The default prefix is as shown, wp_ . You can change the prefix to whatever you want. Some developers feel that changing the prefix adds a little bit more security to the installation. If a hacker managed to get access to the database server of your hosting account they would probably first run a script looking for all tables with the default table prefix, indicating that they have found a WordPress installation. Then they could start injecting information into the tables to either redirect your site, take it down completely or insert spam links into your content.

I normally change the database prefix to something simple and semi-related to the website, 3-4 characters followed by an underscore. Do Not Forget to include the Underscore.

Can you change the database prefix after the WordPress installation has been completed?  Yes, but… In order to do that you will have to manually change the database prefix for each table in the established WordPress Database and then check to make sure that there are no table references in the wp_options table that need to be changed. Then you can change your config file to match the new table prefix. WPBeginner has an article that walks you through this process.

The final section in the default configuration file looks like this:


define( 'WP_DEBUG', false );
define( 'SCRIPT_DEBUG', false );


/* That's all, stop editing! Happy publishing. */


/** Absolute path to the WordPress directory. */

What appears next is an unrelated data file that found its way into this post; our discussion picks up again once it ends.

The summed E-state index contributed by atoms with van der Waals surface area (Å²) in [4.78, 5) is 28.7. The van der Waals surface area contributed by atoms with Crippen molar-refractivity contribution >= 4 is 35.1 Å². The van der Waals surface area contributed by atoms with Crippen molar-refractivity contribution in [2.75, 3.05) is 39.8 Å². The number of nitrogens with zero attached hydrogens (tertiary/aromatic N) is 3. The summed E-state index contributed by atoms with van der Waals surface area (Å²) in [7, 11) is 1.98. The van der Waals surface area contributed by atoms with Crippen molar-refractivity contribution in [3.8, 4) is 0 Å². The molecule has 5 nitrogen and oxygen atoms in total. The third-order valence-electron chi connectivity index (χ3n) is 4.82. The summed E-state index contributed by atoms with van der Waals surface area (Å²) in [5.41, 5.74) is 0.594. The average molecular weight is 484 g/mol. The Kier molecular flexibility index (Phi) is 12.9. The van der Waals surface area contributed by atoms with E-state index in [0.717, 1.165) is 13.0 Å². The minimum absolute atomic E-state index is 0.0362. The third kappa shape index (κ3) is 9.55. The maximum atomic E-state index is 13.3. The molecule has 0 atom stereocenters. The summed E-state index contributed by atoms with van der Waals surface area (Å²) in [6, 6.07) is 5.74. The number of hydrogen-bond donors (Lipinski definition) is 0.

if ( ! defined( 'ABSPATH' ) ) {
	define( 'ABSPATH', dirname( __FILE__ ) . '/' );
}

/** Sets up WordPress vars and included files. */
require_once ABSPATH . 'wp-settings.php';

If you are a developer you would probably want to set the DEBUG variables to true while working on your development or staging server so that you can see code errors displayed. Best not to do this to a live site – this is for development only as any errors in the plugin or theme code will be displayed on the site for all to see – and exploit.

If you wanted to do some custom configuring to your WordPress installation you could place your code just before the Happy publishing line. What sort of customization might you consider?

You can change the interval that WordPress waits to do an automatic save of a post/page you are editing. The default is an automatic save each 60 seconds. This example changes it to 160 seconds.

define('AUTOSAVE_INTERVAL', 160); // in seconds

You can change the number of post/page revisions that WordPress saves of your post/page – you do know that each revision is saved, right? And that you can always revert back to a previous version?  WordPress does not limit the number of revisions that it saves. This can increase the size of your database considerably if you save or update your work a lot. This line limits the number of revisions saved to five. (You can also use a plugin such as WP-Optimize to clear out your database periodically.

define('WP_POST_REVISIONS', 5);

These are just some of the things you can do to customize your installation using the configuration file. You can learn more about editing your wp-config file here in the Support section of WordPress.org.